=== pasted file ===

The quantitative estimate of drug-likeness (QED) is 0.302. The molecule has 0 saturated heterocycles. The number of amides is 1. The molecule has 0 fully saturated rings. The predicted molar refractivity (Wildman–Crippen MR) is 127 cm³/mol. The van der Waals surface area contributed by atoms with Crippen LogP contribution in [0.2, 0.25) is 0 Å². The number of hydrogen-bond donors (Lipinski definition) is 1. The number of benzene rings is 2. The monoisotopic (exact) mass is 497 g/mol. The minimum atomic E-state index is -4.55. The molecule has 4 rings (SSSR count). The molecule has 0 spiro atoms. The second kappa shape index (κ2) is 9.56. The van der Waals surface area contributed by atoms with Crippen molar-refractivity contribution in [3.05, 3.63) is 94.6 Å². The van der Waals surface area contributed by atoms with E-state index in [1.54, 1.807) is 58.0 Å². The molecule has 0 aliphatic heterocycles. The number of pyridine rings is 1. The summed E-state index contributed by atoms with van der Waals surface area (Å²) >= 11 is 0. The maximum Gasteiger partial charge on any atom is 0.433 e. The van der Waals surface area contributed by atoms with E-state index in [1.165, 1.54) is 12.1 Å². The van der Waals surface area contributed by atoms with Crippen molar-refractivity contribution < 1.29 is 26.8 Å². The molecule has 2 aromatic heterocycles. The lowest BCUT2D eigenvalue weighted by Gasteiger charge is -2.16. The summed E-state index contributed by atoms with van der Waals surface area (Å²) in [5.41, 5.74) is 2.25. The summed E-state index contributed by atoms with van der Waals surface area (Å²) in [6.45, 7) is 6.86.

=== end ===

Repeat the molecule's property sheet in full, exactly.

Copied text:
The quantitative estimate of drug-likeness (QED) is 0.302. The molecule has 0 saturated heterocycles. The number of amides is 1. The molecule has 0 fully saturated rings. The predicted molar refractivity (Wildman–Crippen MR) is 127 cm³/mol. The van der Waals surface area contributed by atoms with Crippen LogP contribution in [0.2, 0.25) is 0 Å². The number of hydrogen-bond donors (Lipinski definition) is 1. The number of benzene rings is 2. The monoisotopic (exact) mass is 497 g/mol. The minimum atomic E-state index is -4.55. The molecule has 4 rings (SSSR count). The molecule has 0 spiro atoms. The second kappa shape index (κ2) is 9.56. The van der Waals surface area contributed by atoms with Crippen molar-refractivity contribution in [3.05, 3.63) is 94.6 Å². The van der Waals surface area contributed by atoms with E-state index in [1.54, 1.807) is 58.0 Å². The molecule has 0 aliphatic heterocycles. The number of pyridine rings is 1. The summed E-state index contributed by atoms with van der Waals surface area (Å²) >= 11 is 0. The maximum Gasteiger partial charge on any atom is 0.433 e. The van der Waals surface area contributed by atoms with E-state index in [1.165, 1.54) is 12.1 Å². The van der Waals surface area contributed by atoms with Crippen molar-refractivity contribution < 1.29 is 26.8 Å². The molecule has 2 aromatic heterocycles. The lowest BCUT2D eigenvalue weighted by Gasteiger charge is -2.16. The summed E-state index contributed by atoms with van der Waals surface area (Å²) in [5.41, 5.74) is 2.25. The summed E-state index contributed by atoms with van der Waals surface area (Å²) in [6.45, 7) is 6.86.